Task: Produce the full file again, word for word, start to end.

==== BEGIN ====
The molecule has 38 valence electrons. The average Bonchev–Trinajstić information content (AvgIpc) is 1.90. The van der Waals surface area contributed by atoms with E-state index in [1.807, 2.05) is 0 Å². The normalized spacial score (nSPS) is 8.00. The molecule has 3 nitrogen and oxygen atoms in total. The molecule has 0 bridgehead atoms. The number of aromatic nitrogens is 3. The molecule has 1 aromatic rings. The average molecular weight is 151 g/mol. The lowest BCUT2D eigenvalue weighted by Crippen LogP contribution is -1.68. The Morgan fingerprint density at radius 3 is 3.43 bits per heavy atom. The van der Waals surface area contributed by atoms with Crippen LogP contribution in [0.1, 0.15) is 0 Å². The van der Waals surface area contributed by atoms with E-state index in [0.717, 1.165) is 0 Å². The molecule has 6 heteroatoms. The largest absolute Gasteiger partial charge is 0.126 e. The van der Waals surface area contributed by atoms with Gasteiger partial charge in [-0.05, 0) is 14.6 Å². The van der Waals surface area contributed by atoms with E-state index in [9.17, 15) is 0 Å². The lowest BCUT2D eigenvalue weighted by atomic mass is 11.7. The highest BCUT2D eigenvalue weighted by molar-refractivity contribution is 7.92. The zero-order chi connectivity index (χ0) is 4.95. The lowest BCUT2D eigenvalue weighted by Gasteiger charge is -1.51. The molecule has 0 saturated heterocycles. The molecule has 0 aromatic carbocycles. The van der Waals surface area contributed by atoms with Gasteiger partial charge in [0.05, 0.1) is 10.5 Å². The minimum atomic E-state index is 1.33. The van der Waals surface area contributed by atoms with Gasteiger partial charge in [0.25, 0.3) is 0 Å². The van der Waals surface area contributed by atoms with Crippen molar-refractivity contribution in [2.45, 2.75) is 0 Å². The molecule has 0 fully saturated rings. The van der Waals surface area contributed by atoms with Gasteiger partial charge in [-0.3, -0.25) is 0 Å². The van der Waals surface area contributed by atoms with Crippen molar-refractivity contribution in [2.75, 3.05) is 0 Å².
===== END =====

The molecule has 38 valence electrons. The average Bonchev–Trinajstić information content (AvgIpc) is 1.90. The van der Waals surface area contributed by atoms with E-state index in [1.807, 2.05) is 0 Å². The normalized spacial score (nSPS) is 8.00. The molecule has 3 nitrogen and oxygen atoms in total. The molecule has 0 bridgehead atoms. The number of aromatic nitrogens is 3. The molecule has 1 aromatic rings. The average molecular weight is 151 g/mol. The lowest BCUT2D eigenvalue weighted by Crippen LogP contribution is -1.68. The Morgan fingerprint density at radius 3 is 3.43 bits per heavy atom. The van der Waals surface area contributed by atoms with Crippen LogP contribution in [0.1, 0.15) is 0 Å². The van der Waals surface area contributed by atoms with E-state index in [0.717, 1.165) is 0 Å². The molecule has 6 heteroatoms. The largest absolute Gasteiger partial charge is 0.126 e. The van der Waals surface area contributed by atoms with Gasteiger partial charge in [-0.05, 0) is 14.6 Å². The van der Waals surface area contributed by atoms with E-state index in [9.17, 15) is 0 Å². The lowest BCUT2D eigenvalue weighted by atomic mass is 11.7. The highest BCUT2D eigenvalue weighted by molar-refractivity contribution is 7.92. The zero-order chi connectivity index (χ0) is 4.95. The lowest BCUT2D eigenvalue weighted by Gasteiger charge is -1.51. The molecule has 0 saturated heterocycles. The molecule has 0 aromatic carbocycles. The van der Waals surface area contributed by atoms with Gasteiger partial charge in [0.05, 0.1) is 10.5 Å². The minimum atomic E-state index is 1.33. The van der Waals surface area contributed by atoms with Gasteiger partial charge in [0.25, 0.3) is 0 Å². The van der Waals surface area contributed by atoms with Crippen molar-refractivity contribution in [2.45, 2.75) is 0 Å². The molecule has 0 fully saturated rings. The van der Waals surface area contributed by atoms with Gasteiger partial charge in [-0.3, -0.25) is 0 Å². The van der Waals surface area contributed by atoms with Crippen molar-refractivity contribution in [2.75, 3.05) is 0 Å².